The severe policies of President Recep Tayyip Erdogan have led to Swiss companies decreasing their investments in Turkey by 50% compared to the average over the past decade, Swiss Public Television SRF reports.This content was published on October 3, 2018 - 15:38
Over the last ten years, Swiss companies have on average invested some CHF200 million ($202 million) in Turkish markets, but today the figures amount to roughly half that. The decline was confirmed by the president of the Swiss chamber of commerce in Turkey, Arpat Senocak in an article for the business magazine ECO.
Turkish President Erdogan’s policies have led to high inflation and currency collapse, as well as legal and personal security concerns for staff on the ground, SRF reported on Tuesday.External link
Winterthur-based textile machinery manufacturer Rieter says Turkey is an important market for them, but the currency weakness is affecting exports.
"The investment propensity of our customers in Turkey is low overall because of the existing uncertainties,” the company said.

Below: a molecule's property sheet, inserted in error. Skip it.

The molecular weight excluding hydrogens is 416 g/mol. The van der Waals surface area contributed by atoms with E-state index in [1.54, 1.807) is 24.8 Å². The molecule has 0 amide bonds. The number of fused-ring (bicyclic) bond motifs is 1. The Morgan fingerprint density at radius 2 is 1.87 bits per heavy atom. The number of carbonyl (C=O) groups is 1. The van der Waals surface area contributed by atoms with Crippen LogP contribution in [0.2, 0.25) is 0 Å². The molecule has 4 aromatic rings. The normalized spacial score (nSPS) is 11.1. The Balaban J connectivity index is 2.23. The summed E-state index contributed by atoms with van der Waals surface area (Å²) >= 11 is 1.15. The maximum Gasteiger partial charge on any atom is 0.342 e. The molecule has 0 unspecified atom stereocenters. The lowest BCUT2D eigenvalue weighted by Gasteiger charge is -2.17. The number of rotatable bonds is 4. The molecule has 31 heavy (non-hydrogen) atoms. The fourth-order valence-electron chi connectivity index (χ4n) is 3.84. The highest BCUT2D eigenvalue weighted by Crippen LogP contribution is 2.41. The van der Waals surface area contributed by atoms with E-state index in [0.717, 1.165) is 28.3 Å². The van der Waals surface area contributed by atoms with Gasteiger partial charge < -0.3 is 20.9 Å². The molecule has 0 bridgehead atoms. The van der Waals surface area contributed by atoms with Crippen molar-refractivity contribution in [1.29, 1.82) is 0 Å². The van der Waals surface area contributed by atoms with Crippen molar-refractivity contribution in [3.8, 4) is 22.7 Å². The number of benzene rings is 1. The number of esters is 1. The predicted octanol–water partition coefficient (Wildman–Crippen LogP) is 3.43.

Senocak added that big Swiss multi-nationals like Nestlé, Roche, Novartis or Schindler are interested in investing large sums in Turkey but are waiting for the political and economic situation to become more stable. "Some big ones are waiting…until tensions are settled with Europe,” Senocak told SRF.
However, he said that the investments of Swiss companies already operating in Turkey as well as their staff “have never been at risk”.
Moreover, some Swiss companies like the radiator and ventilation manufacturer Zehnder are expanding their investment in Turkey, still seeing an economic opportunity as well as a chance to bring a positive impact in the form of jobs and decent salaries.
Board chairman Hans-Peter Zehnder told SRF that his company, which has no permanent employees on the ground in Turkey, is investing €200 million (CHF228 million) in a new production facility in the Turkish city of Manisa. “With our investment, we help to ensure that part of the country can develop, that welfare increases,” Zehnder said.
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